5. I have loved your Monarch posts. They bring back memories of when I was in 4th grade and brought home several caterpillars. My mom put them in a large jar and we fed them milkweed leaves. We watched them closely every day munching leaves, becoming chrysalis’, and then the magical day of becoming the most beautiful butter flies I had ever seen. It was magical and this is one of favorite childhood memories. Thanks, Elaine, for giving my memory a happy nudge!

    • Joan, if someone had raised butterflies with me in 4th grade, I might have become an entomologist. Instead, the 10-year-old within this aging body is given the thrill of participating in the transformations. One new butterfly today–and many more to come in next few weeks. Then what will I do to create this much joy when the snow flakes fly?

  6. Oh I loved this story Elaine. Makes sense the butterflies would be part of the celebration of the return of souls. I hope to see many of them when I spend the coming winter in Mexico. 🙂

    • Debby, if you look at where the butterfly biopreserve is located, you’ll see it’s in a mountainous place northwest of Mexico City–not so easy to reach or near a big city. I know there are tours and various ways to visit them. If you’re in Mexico the whole winter, you might find a way and I can’t wait to hear about it. I know it’s a big tourist attraction at certain times of year.

  7. Elaine, As another reader wrote to you, “Your Monarch butterflies are the perfect spark of inspiration.” Thank you.

    It is striking that your mother-in-law is/was “sleeping her way out of this mortal shell” at the same time that you are releasing Monarchs. Precious transformation all around.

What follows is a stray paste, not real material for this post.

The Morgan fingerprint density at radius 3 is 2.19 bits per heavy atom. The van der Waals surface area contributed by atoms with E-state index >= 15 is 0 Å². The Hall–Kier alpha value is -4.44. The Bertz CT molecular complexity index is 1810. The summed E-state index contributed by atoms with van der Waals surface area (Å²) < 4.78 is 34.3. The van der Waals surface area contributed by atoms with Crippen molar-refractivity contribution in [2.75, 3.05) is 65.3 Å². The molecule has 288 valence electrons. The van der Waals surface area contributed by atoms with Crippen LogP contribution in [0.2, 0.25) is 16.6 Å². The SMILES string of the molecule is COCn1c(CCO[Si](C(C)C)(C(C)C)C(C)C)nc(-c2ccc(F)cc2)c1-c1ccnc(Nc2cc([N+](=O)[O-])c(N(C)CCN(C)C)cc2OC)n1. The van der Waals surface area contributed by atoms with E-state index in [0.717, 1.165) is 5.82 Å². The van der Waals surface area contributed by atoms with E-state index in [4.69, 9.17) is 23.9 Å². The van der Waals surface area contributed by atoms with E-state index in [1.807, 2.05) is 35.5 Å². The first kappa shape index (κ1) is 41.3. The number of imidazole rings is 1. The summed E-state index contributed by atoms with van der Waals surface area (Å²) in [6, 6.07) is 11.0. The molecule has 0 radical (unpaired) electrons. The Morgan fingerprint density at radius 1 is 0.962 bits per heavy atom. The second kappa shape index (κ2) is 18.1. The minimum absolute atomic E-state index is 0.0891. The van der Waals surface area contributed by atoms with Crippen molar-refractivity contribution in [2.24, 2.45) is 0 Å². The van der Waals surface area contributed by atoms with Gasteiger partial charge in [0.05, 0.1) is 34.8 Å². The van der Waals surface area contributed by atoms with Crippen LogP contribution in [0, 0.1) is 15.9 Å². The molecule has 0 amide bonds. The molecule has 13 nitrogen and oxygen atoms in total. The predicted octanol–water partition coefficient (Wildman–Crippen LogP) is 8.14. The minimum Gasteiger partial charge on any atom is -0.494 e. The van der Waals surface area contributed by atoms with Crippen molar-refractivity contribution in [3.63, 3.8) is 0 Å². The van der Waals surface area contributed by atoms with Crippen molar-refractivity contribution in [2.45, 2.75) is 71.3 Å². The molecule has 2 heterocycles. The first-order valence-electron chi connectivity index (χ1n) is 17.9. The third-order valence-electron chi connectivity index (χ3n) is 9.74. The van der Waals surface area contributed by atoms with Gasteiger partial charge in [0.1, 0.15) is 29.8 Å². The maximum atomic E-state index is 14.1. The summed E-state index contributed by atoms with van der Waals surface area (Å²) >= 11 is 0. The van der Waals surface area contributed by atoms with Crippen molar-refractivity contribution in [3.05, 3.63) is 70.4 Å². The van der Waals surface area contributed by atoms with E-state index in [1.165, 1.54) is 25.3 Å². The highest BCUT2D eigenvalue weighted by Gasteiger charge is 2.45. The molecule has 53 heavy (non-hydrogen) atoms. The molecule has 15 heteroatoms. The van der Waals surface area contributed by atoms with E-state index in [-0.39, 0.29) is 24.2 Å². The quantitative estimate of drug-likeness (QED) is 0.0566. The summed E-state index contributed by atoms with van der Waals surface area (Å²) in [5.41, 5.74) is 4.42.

• It seemed relevant to me, too, Anne. Last night’s dream: I see 5 or 6 large Monarch caterpillars on the last green leaves on a milkweed plant in my vegetable garden and know I had to bring them in and save them because it’s late in the season. When I woke up, I was delighted about all that soul potential and grateful it was in the imaginal world and not the waking world where I would have more lives to save. The season is winding down and it was cool on my back porch this morning, so I moved the caterpillar nursery inside where we’ll make a mess together for a few weeks until the end of their season. I have so much I want to write, but still have duties related to Virginia’s cremation early this week, arranging a Catholic ritual/mass with her church (only thing she requested other than where she wanted her ashes), and sorting out finances with the nursing home. Who knew being someone’s Power of Attorney was such a huge job? I’m grateful to be accompanied through this by Monarch butterflies.

  8. I can imagine your delight over all that soul potential in the imaginal world, Elaine, as well as your relief at not having to save any more lives in the outer world! And it is lovely to think of the Monarch butterflies accompanying you as you carry out all the duties as Virgina’s POA. I look forward to reading about the parts you are moved to write about when you have the time.

    • Thank you, Anne. I’m writing in my head and taking notes to remember details. Shrouding and cremation are tomorrow and all the end-of-life papers to be signed.